Is psychotherapy effective?
More or less since the 1950s, empirical studies started to be carried out into a widely understood effectiveness of psychotherapy (Rakowska, 2005). They attempted to answer fundamentally three questions:
a. Is psychotherapy an effective method of treatment and/or supporting people struggling with mental disorders, particularly in comparison to pharmacotherapy?
b. What factors affect whether psychotherapy is or is not effective?
c. What is the effectiveness of individual schools of psychotherapy?
The discussion in this respect was started by an eminent personality psychologist, Hans Eysenck (1952), who carried out a meta-analysis of several dozen studies into psychotherapy effectiveness conducted at the time and came to the conclusion that a more or less the same number of psychiatric patients achieve improvement through psychotherapy and heal spontaneously without any psychotherapeutic intervention. However, literally hundreds of alter studies on psychotherapy effectiveness analysed in a lot of meta-analyses challenged the conclusions of Eysenck and provided reliable empirical data proving the fact that psychotherapy is not only an effective form of treatment of mental disorders, but also a method significantly supporting the development of humans and improving the quality of their lives (see e.g. Bergin, 1971; Elkin et al., 1988; Lambert, 1992; Luborsky et al., 1975; Smith and Glass, 1978). What is more, the turn of the 20th and 21st century brought fascinating discoveries from the border of psychotherapy and neurobiology indicating that psychotherapy can have an equally significant effect on the functioning of the brain as pharmacotherapy (see e.g. Etkin et al., 2005; Gabbard, 2000). As a result of the above, the World Health Organisation (WHO) regarded psychotherapy as an equally effective method of helping individuals with mental disorders as pharmacological treatment (WHO, 2001).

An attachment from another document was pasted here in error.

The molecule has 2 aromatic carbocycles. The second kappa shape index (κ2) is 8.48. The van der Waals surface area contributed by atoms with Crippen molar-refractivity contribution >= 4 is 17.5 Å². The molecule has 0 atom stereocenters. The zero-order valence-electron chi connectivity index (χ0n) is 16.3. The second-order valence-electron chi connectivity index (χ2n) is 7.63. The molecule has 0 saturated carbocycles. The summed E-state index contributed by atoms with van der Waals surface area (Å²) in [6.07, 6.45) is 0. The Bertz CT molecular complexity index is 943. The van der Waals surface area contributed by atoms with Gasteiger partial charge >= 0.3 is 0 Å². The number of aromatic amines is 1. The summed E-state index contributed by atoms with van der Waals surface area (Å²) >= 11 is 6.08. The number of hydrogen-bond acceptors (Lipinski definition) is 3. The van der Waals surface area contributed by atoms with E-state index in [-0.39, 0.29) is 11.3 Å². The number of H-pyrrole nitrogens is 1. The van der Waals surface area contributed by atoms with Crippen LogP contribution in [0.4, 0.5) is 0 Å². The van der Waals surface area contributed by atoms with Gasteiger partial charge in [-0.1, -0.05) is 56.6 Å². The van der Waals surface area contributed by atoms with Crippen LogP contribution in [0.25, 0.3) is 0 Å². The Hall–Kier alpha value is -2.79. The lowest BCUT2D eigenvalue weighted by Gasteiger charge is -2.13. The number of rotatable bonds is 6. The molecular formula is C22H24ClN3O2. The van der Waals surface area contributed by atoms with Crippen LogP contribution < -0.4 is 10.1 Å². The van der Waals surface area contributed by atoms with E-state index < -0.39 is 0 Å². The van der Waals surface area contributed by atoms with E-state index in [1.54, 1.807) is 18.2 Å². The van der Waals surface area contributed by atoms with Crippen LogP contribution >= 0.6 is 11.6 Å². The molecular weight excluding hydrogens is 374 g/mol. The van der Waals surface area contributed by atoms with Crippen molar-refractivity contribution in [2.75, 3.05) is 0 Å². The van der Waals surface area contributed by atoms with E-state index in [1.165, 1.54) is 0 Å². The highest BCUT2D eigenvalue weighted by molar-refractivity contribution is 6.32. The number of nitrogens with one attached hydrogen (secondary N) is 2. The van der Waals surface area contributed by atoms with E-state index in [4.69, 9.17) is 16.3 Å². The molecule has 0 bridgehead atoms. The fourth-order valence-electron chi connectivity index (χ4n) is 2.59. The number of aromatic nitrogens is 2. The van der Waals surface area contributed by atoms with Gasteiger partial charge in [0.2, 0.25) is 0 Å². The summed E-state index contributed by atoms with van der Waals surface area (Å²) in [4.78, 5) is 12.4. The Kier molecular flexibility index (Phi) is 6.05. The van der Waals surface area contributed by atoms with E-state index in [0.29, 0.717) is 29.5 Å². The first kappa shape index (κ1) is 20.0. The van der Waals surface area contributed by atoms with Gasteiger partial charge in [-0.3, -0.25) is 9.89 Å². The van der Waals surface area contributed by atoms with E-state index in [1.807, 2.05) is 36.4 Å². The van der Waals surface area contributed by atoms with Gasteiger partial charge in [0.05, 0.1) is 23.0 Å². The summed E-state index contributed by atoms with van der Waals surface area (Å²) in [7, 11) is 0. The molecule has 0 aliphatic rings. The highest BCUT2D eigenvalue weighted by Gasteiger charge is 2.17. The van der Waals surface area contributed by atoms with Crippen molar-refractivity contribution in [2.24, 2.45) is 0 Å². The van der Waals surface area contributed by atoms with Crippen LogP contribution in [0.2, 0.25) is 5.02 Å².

However, it proved more problematic to receive an answer to the two remaining questions, particularly the one concerning the comparison of the effectiveness of different schools of psychotherapy. Studies into this topic carry a risk of many methodological errors and traps, such as the so-called “loyalty effect” for one’s own school of psychotherapy (the researcher who represents the given psychotherapeutic modality wants to prove its superiority over other modalities) or the mirage of higher effectiveness on the given school of psychotherapy compared to another one resulting from the fact that the former conducts more empirical studies than the latter, which may not conduct such studies at all. Nevertheless, several dozen years of studies in this matter has not led to any specific conclusions barring the one that no school of psychotherapy is more effective than the other. What treats/helps in psychotherapy the most does not concern the so-called specific factors, understood as specific psychotherapeutic techniques characteristic of the given modality, but first and foremost the quality of the unique relation between the psychotherapist and the client (see e.g. Gelso and Hayes, 2004; Strupp, 1978).
In connection with a highly complex subject of psychotherapy, difficulties in pinpointing the criterion for its effectiveness (as in e.g. medicine) and interference of socio-cultural values in such studies, the paradigm of scientific investigation into psychotherapy changed at the beginning of the 21st century. It is accepted that studying the effectiveness of psychotherapy in general or between different schools is empirically unverifiable and leads only to futile disputes and standstill of scientific knowledge on whether and how psychotherapy works.
Instead, studies into the so-called psychotherapy microprocesses are being called for (cf. e.g. Altenstein et al., 2013; Koole, Tschacher, 2016; Wiltshire et al., 2020). It consists in analysing certain separate and delineated phenomena, e.g. concerning different individual traits of the psychotherapist and the client, and their effect on the dynamically changing relationship between them. Carrying out studies by separating single microprocesses allows creating a combined analysis of the process and outcome of psychotherapy while taking into account the individual differentiation of clients and psychotherapists – particularly on the arena of different psychotherapy modalities.
Altenstein D., Krieger T., Grosse-Holtforth M. (2013). Interpersonal microprocesses predict cognitive-emotional processing and the therapeutic alliance in psychotherapy for depression. Journal of Counseling Psychology, 60, 445–452.
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Wiltshire T., Philipsen J., Trasmundi S., Jensen T., Steffensen S. (2020). Interpersonal coordination dynamics in psychotherapy: A systematic review. Cognitive Therapy and Research, 44, 752–773.
World Health Organization (2001). The world health report 2001 – Mental Health: New Understanding, New Hope. https://www.who.int/whr/2001/en